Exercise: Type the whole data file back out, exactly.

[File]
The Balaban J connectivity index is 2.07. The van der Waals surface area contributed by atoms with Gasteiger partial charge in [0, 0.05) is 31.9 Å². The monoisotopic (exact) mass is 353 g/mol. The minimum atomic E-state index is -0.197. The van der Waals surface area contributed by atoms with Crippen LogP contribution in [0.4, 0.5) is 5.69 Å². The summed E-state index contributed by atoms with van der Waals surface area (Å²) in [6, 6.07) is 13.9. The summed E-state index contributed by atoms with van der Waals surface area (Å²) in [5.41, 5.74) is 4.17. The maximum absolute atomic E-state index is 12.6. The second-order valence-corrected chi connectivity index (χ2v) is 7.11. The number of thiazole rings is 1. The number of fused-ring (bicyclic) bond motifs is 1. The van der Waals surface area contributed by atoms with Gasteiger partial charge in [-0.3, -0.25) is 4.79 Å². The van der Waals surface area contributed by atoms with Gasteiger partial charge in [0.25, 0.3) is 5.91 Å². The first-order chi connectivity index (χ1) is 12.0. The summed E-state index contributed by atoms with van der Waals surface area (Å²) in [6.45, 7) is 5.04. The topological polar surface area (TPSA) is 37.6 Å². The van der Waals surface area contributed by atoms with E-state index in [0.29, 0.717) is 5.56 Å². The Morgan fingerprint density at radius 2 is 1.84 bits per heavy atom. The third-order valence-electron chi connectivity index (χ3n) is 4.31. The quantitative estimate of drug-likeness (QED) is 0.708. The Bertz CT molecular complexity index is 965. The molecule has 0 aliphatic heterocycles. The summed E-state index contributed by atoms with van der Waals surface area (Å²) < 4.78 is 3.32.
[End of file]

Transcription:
The Balaban J connectivity index is 2.07. The van der Waals surface area contributed by atoms with Gasteiger partial charge in [0, 0.05) is 31.9 Å². The monoisotopic (exact) mass is 353 g/mol. The minimum atomic E-state index is -0.197. The van der Waals surface area contributed by atoms with Crippen LogP contribution in [0.4, 0.5) is 5.69 Å². The summed E-state index contributed by atoms with van der Waals surface area (Å²) in [6, 6.07) is 13.9. The summed E-state index contributed by atoms with van der Waals surface area (Å²) in [5.41, 5.74) is 4.17. The maximum absolute atomic E-state index is 12.6. The second-order valence-corrected chi connectivity index (χ2v) is 7.11. The number of thiazole rings is 1. The number of fused-ring (bicyclic) bond motifs is 1. The van der Waals surface area contributed by atoms with Gasteiger partial charge in [-0.3, -0.25) is 4.79 Å². The van der Waals surface area contributed by atoms with Gasteiger partial charge in [0.25, 0.3) is 5.91 Å². The first-order chi connectivity index (χ1) is 12.0. The summed E-state index contributed by atoms with van der Waals surface area (Å²) in [6.45, 7) is 5.04. The topological polar surface area (TPSA) is 37.6 Å². The van der Waals surface area contributed by atoms with E-state index in [0.29, 0.717) is 5.56 Å². The Morgan fingerprint density at radius 2 is 1.84 bits per heavy atom. The third-order valence-electron chi connectivity index (χ3n) is 4.31. The quantitative estimate of drug-likeness (QED) is 0.708. The Bertz CT molecular complexity index is 965. The molecule has 0 aliphatic heterocycles. The summed E-state index contributed by atoms with van der Waals surface area (Å²) < 4.78 is 3.32.